diabetes and vascular disease

Diabetes And Vascular Disease

Diabetes Mellitus is a disease that affects the body’s ability to absorb glucose, which is a form of sugar and a major source of energy. There are two types of diabetes, Type 1 (formerly known as juvenile diabetes) and Type 2 (formerly called adult onset diabetes).

Both cause high levels of glucose in the blood stream. High blood sugar causes many of the long-term effects of diabetes. Too Much sugar in the blood damages the linings of the arteries of all sizes, and that can cause atherosclerosis, in which arteries are weakened and/or clogged with plaque.

Atherosclerosis in Diabetic Patients can lead to:

  • Kidney Damage.
  • Retinopathy.
  • Neuropathy .

Treatment of Diabetes

Because of the effects, it is very important to aggressively treat both types of diabetes to minimize long-term damage. Careful maintenance of the blood glucose level is the primary goal of this treatment. The HbA1c is a test that estimates the average glucose level over a three-month period. Maintaining an HbA1c <7% is known to lower the risk of amputation, heart attacks, stroke and onset peripheral artery disease.

Avoiding foods and snacks high in sugar (which can include seemingly innocuous items such as white bread and pasta) can help maintain healthy glucose control. In addition, exercise helps to burn energy and improve your body’s ability to keep your glucose at a healthy level.

Ultimately, medication is often required to maintain this control. For Type 2 diabetes, it has shown that use of an insulin sensitizing medication (usually an oral agent) dramatically decreases cardiovascular complications compared to using only insulin. Consultation with a diabetes specialist can help manage your diabetes optimally.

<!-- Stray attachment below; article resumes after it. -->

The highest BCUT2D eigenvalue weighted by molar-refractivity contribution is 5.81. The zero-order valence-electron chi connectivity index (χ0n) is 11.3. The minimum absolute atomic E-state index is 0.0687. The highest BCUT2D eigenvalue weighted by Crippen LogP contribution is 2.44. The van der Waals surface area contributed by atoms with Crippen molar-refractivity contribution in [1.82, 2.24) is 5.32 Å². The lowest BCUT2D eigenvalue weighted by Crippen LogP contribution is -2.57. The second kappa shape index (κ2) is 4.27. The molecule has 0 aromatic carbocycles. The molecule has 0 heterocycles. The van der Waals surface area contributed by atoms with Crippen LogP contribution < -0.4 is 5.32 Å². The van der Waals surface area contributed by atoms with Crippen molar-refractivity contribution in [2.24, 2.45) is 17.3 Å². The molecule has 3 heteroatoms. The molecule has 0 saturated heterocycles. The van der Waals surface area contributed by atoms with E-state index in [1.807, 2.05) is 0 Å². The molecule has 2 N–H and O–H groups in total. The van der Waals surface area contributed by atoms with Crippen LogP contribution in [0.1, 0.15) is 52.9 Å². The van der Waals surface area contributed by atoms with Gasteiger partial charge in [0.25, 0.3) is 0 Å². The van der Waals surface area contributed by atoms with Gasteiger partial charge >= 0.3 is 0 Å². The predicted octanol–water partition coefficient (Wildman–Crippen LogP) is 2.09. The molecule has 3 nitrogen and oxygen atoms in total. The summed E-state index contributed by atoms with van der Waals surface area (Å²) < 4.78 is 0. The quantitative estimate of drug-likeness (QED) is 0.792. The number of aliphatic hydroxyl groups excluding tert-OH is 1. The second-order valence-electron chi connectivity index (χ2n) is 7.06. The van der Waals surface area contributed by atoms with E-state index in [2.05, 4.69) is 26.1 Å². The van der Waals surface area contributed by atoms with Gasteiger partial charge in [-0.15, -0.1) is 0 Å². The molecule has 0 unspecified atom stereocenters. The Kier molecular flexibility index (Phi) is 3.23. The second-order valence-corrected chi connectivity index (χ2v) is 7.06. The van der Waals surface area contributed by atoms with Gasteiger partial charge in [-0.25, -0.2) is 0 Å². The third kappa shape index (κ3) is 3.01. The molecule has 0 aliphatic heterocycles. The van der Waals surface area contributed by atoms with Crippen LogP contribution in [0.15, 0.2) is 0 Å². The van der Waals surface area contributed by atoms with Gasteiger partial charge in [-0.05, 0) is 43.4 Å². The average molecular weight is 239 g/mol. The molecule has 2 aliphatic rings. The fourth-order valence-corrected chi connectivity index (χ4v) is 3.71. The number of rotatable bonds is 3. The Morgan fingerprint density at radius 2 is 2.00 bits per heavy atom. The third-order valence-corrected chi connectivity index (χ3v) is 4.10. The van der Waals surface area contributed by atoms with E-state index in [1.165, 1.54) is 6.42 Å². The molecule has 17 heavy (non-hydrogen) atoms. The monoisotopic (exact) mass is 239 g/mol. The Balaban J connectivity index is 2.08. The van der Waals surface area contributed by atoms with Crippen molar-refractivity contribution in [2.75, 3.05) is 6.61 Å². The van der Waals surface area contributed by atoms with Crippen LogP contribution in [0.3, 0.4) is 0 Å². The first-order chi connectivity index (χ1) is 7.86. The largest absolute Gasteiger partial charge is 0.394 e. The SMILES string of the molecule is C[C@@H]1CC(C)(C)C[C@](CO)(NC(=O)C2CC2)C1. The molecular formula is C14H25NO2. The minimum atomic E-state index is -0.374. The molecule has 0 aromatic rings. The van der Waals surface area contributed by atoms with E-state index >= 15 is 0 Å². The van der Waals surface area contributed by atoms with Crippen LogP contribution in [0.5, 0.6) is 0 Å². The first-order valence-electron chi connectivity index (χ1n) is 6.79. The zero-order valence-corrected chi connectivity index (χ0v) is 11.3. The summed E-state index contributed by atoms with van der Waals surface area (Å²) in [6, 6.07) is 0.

Uncontrolled Diabetes Makes Varicose Veins Worse

Uncontrolled levels of blood glucose damage the veins and can delay blood passing through some smaller blood vessels in the legs and feet. The sugary consistency of the blood may cause plaques to form within arteries and veins already compromised by varicosities.

Non-invasive treatment options for varicose veins revolve around maintaining a healthy lifestyle, such as exercise, limiting salt intake, elevating the legs while at rest, and avoiding injury. Therefore, recommendations for managing Diabetes are very similar to those for managing varicose veins.

More Information on Diabetes

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